OEP-19: Dev Docs: Guidance when adding links

When writing new documentation, I find that I’m not always sure of the best way to provide a link to other code/documentation, and I’m hoping we can provide more guidance around this in OEP-19: Developer Documentation.

Questions that I have:

  • When/where do I add links to published docs, rather than links to the source documentation?
    • Local links can be relative and hopefully will work in both contexts.
    • For links across repos, I have been erring on providing links to the source documentation (vs published docs). Can this be a decision?
  • When linking to code, what is the best way to provide the link?
    • When linking to a specific code example, a github link with blob/<commit-hash> and line numbers is ideal. Avoid blob/master links with page numbers that will break as the file changes.
    • When linking to docstrings in code, what is the best route?
    • Links to blob/master with line numbers can easily break as code changes.
      • This could be misleading if it is broken in non-obvious ways by file changes that change the line numbers.
      • It can also be misleading if docs are published for a release and no longer point to links in the release.
    • Links to blob/master file without line numbers will help find the right file, which could be followed up by a manual search for a class or module-level docstring mentioned in the linking documentation.
      • This solves the problem of possibly pointing to the wrong lines, but is cumbersome.
      • This may still point from named release documentation to master documentation.
      • Based on the options I can think of, I think this might be the least evil. It keeps documentation more automatically up-to-date, and hopefully someone will recognize when they have jumped too far into the future.
    • Links to blob/<commit-hash> with line numbers will provide the correct lines at a point in time, but could easily point to outdated docstrings.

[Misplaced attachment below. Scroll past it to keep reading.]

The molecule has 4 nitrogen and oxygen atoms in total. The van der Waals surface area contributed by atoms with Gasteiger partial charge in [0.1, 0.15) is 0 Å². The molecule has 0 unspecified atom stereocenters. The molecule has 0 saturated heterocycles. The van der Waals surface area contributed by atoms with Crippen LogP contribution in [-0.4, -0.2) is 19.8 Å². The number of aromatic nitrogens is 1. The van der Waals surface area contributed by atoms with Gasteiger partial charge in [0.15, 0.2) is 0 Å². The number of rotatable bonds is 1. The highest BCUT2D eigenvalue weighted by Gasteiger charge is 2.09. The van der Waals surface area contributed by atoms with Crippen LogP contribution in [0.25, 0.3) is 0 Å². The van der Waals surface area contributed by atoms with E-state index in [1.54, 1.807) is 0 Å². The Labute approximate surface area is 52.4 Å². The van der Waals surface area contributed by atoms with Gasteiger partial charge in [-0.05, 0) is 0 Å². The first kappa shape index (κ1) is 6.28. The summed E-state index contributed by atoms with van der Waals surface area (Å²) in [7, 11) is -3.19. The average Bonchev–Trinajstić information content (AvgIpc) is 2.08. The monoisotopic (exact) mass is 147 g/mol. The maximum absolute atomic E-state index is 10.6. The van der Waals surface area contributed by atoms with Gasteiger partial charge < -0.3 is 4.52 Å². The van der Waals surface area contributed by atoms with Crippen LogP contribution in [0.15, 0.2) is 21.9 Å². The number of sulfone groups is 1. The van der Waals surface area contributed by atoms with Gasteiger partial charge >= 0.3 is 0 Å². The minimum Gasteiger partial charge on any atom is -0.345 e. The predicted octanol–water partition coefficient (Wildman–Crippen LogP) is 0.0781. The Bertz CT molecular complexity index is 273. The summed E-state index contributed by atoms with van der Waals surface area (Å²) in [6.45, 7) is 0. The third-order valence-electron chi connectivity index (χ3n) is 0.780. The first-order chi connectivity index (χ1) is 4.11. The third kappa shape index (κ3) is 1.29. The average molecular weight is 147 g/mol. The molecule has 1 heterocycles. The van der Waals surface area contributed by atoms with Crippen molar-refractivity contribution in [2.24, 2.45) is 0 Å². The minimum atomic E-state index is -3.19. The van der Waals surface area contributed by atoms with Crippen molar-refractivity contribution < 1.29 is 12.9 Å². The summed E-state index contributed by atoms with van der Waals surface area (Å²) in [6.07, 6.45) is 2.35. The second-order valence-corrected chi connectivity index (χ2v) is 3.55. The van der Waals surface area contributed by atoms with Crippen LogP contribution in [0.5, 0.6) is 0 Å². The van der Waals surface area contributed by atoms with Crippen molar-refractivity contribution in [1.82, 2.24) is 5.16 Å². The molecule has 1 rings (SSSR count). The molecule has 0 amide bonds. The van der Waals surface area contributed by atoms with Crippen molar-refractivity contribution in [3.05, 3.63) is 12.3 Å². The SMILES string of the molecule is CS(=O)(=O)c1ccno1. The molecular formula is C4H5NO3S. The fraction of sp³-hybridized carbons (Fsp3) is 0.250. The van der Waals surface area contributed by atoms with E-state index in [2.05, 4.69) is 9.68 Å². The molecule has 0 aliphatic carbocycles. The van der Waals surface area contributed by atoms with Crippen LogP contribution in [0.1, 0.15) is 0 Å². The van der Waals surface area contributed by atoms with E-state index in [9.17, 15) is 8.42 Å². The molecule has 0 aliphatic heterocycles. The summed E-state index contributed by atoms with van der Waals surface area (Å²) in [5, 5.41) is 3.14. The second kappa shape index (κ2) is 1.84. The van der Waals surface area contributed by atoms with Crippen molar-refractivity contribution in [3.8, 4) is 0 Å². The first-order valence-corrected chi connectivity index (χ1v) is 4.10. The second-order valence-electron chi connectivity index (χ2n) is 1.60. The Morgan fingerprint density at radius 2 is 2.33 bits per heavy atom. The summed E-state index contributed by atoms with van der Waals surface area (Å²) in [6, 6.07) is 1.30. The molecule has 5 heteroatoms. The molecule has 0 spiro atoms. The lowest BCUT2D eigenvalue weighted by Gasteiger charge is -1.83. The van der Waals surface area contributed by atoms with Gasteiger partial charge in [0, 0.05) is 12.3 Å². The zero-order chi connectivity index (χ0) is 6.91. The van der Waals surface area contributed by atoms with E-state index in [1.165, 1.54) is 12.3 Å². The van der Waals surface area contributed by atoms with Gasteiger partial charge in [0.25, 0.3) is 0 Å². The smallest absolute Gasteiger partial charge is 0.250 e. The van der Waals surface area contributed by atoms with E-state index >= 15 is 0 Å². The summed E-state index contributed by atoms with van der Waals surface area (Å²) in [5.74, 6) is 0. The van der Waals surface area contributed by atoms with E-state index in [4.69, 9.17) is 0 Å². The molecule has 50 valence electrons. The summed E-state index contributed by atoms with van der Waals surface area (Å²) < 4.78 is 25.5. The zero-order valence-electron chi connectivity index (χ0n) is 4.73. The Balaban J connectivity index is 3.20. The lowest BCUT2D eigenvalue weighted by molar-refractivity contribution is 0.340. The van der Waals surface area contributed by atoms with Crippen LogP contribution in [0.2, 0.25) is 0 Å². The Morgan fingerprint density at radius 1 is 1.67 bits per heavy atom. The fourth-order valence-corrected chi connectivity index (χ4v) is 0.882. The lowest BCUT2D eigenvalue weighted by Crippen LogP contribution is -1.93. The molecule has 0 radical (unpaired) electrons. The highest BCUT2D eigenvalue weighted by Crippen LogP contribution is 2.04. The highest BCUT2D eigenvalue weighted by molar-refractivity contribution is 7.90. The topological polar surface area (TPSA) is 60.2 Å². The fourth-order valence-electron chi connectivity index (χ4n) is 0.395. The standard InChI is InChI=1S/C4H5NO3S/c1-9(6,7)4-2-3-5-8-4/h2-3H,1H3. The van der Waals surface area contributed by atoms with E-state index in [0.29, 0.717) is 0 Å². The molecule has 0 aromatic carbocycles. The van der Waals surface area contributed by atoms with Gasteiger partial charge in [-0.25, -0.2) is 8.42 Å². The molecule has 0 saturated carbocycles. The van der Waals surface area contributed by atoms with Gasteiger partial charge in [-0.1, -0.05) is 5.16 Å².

• Is there a way to automate flagging/fixing these links?
      • Should the link text remind users that the doc may be out of date?
    • Other ideas?

Github introduced the new code navigation features, but I don’t think they have a public API for it (that I could find).

My goal is that docs are read in their published form. So I would hope that links between docs would link to the published form, not the source form. Published docs can have global links back to their source form (“Edit me on GitHub” or whatever) for the few people that want to switch from being readers to writers.

This is a complicated question. I guess it depends on why you are linking to code.

  • “In order to mumble the frabbitz, use the mumble_frabbitz() function.” This is about a function people can use, not actually about code. This should be a Sphinx (or equivalent) link that can be published as a link to the published documentation for the function.
  • “Back in 2014, we used to write code like this.” I’m not sure how often we write things like this, but this should be a GitHub link, with a commit ID.
  • “Here’s an example of how to write good code.” I wouldn’t make this a link to code elsewhere at all, I would pull the example into the page I was writing.

What are other examples?

I was moving some existing README documentation from edx-platform to edx-drf-extensions. I now realize that some of the details could have moved into docstrings, and that would remove some references.

However, if I do want a README to reference a class somewhere in its directory, how would I link to it? I think I just used a relative path to the file containing the class.

The exact linking technique depends on whether the file is being rendered by Sphinx, and if so, what the autodoc configuration is. A relative path to the file containing the class might render in GitHub, but wouldn’t on ReadTheDocs. It’s not simple.